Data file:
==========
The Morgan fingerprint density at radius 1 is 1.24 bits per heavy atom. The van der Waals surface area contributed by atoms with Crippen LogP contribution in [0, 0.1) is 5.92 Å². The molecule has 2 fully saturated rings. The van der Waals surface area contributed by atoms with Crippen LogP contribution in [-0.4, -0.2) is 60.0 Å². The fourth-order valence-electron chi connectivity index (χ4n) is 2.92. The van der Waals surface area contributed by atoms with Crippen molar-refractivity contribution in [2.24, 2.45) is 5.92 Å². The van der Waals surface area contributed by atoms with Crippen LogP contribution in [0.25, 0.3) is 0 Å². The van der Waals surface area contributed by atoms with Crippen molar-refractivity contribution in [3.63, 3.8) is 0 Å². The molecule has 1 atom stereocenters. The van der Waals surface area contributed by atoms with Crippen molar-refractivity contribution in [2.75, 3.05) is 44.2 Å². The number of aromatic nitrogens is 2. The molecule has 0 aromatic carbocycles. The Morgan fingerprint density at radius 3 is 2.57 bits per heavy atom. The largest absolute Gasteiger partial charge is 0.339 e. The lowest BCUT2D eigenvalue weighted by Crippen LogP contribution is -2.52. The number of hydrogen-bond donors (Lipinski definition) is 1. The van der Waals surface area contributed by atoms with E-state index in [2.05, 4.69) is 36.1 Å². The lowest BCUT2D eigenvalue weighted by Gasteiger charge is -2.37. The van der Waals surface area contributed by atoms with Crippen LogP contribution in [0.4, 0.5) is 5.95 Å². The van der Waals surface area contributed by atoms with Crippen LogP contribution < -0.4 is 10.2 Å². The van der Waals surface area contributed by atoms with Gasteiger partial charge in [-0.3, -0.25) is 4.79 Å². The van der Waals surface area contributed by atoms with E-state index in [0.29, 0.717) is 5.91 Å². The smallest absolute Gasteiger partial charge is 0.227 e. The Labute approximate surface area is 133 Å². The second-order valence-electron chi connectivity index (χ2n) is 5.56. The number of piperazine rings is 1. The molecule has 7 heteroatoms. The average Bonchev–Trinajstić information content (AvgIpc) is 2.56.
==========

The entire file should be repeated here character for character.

The Morgan fingerprint density at radius 1 is 1.24 bits per heavy atom. The van der Waals surface area contributed by atoms with Crippen LogP contribution in [0, 0.1) is 5.92 Å². The molecule has 2 fully saturated rings. The van der Waals surface area contributed by atoms with Crippen LogP contribution in [-0.4, -0.2) is 60.0 Å². The fourth-order valence-electron chi connectivity index (χ4n) is 2.92. The van der Waals surface area contributed by atoms with Crippen molar-refractivity contribution in [2.24, 2.45) is 5.92 Å². The van der Waals surface area contributed by atoms with Crippen LogP contribution in [0.25, 0.3) is 0 Å². The van der Waals surface area contributed by atoms with Crippen molar-refractivity contribution in [3.63, 3.8) is 0 Å². The molecule has 1 atom stereocenters. The van der Waals surface area contributed by atoms with Crippen molar-refractivity contribution in [2.75, 3.05) is 44.2 Å². The number of aromatic nitrogens is 2. The molecule has 0 aromatic carbocycles. The Morgan fingerprint density at radius 3 is 2.57 bits per heavy atom. The largest absolute Gasteiger partial charge is 0.339 e. The lowest BCUT2D eigenvalue weighted by Crippen LogP contribution is -2.52. The number of hydrogen-bond donors (Lipinski definition) is 1. The van der Waals surface area contributed by atoms with E-state index in [2.05, 4.69) is 36.1 Å². The lowest BCUT2D eigenvalue weighted by Gasteiger charge is -2.37. The van der Waals surface area contributed by atoms with Crippen LogP contribution in [0.4, 0.5) is 5.95 Å². The van der Waals surface area contributed by atoms with Crippen LogP contribution < -0.4 is 10.2 Å². The van der Waals surface area contributed by atoms with Gasteiger partial charge in [-0.3, -0.25) is 4.79 Å². The van der Waals surface area contributed by atoms with E-state index in [0.29, 0.717) is 5.91 Å². The smallest absolute Gasteiger partial charge is 0.227 e. The Labute approximate surface area is 133 Å². The second-order valence-electron chi connectivity index (χ2n) is 5.56. The number of piperazine rings is 1. The molecule has 7 heteroatoms. The average Bonchev–Trinajstić information content (AvgIpc) is 2.56.